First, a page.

As we approach one year since the first stay-at-home orders, and families likely still have a few more weeks/months of living, working, and schooling in close quarters, here are some rules to help you get to the finish line.

Family rules are important, especially during the Covid-19 pandemic. Simple, easily understood rules provide structure and set expectations for family members, which leads to a more harmonious living environment. It is essential all members of the family be allowed to participate in the development of house rules and consequences. This will provide each person an element of “buy-in” or an acceptance of and willingness to support and participate in the family rules. Consideration also needs to be given to the amount of time set aside for weekly meetings depending on the age of children involved.

Five house rules that are generally applicable to all families:

(1) being polite and respectful

(2) good hygiene (for reduced virus spread)

(3) technological (cell phones/iPads, computers) limits

(4) household chores, and

(5) family dinners

To ensure less opportunities for misunderstandings, these five rules need to fit the age of the children in the home. 

Being polite and respectful for a toddler may involve saying please and/or thank you. For a teenager, it may include asking permission before leaving the house or not using insulting/obscene language. In the case of an adult child who has moved back home, the rule may be to inform parents before leaving home and when they will return.

In this time of the Covid-19 pandemic, good hygiene is of paramount importance. Clear and concise guidelines for hand washing, social distancing and face masks are necessary for all ages. Parents need to be in agreement and present a united front about how these rules will be implemented in the various environments such as childcare, school, extracurricular activities, and holiday events.

Technological limits need to be explicitly stated and modeled by parents. Examples of rules to consider include no phone use during dinner time, one or two hours of leisure screen time per day, and no cell phones/iPads in the bedroom after 11:00pm at night; or if excessive use is particularly problematic, leave electronic devices in a specific place after entering the house. Monitoring computer use, particularly laptops, presents a challenge since so many children have access to them in their bedrooms, particularly during the pandemic for online education. If family rules about computer use are not followed, parental controls can be used to limit screen time and for content filtering. A tremendous resource for families is Netsmartz, a nonprofit organization funded by the National Center for Missing and Exploited Children that provides free information about online citizenship, safety, cyberbullying, sexting, social media, etc.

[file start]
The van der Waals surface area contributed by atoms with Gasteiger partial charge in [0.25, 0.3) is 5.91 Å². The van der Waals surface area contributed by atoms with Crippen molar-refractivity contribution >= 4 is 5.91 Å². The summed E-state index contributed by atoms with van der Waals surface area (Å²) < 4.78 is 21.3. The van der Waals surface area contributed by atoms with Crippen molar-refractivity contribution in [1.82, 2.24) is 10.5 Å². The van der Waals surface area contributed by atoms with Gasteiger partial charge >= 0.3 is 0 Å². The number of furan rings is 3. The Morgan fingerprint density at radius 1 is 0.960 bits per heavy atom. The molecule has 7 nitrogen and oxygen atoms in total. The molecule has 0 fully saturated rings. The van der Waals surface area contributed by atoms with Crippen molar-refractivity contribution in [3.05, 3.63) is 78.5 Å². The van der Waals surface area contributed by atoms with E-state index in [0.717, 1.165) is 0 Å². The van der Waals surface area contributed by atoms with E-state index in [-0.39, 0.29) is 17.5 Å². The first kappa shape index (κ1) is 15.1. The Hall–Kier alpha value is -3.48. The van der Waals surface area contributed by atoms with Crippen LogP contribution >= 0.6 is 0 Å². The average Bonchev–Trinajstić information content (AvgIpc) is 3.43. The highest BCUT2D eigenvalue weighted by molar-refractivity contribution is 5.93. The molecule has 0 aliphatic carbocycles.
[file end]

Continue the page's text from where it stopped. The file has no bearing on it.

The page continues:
There should be clear expectations for household chores for parents and children. It is important children learn, beginning at an early age, to contribute to the family by performing household tasks. It may be helpful to make a list of necessary chores and then allow family members to choose the tasks they are most interested in doing. Flexibility can be built into the system by allowing for decisions related to frequency/time to be made by the person responsible for the chore. A white board is an efficient way to visually organize household chores and serves as a visual reminder.

Family dinners provide opportunities for parents to role model healthy eating and good table manners. Emotional and social benefits to family dinners include opportunities to strengthen relationships and nurture a sense of belong. Allowing children to assist with meal planning and preparation may make it a more fun and enjoyable activity.

Another important factor in maintaining successful family rules is having clearly defined, immediate consequences for rule infractions. Rewarding positive behavior is preferable and more effective than negative consequences like punishment. Again, depending on the age of the children, a token reward system can be implemented so they can earn points/stickers/etc. by doing their chores to turn in for a prize at the end of the week. The prizes can vary from an ice cream treat to more leisure screen time. If positive reinforcement is unsuccessful, consideration can be given to strategies such as time out or loss of privileges.

Family rules provide all members of the family, young and old, a way to work together for the good of the family. It nurtures responsibility and a sense of togetherness. To be most effective, the rules need to be clear and concise with mutually agreed upon consequences for infractions. Beginning or ending with a fun activity will help the concept of rule setting be more palatable.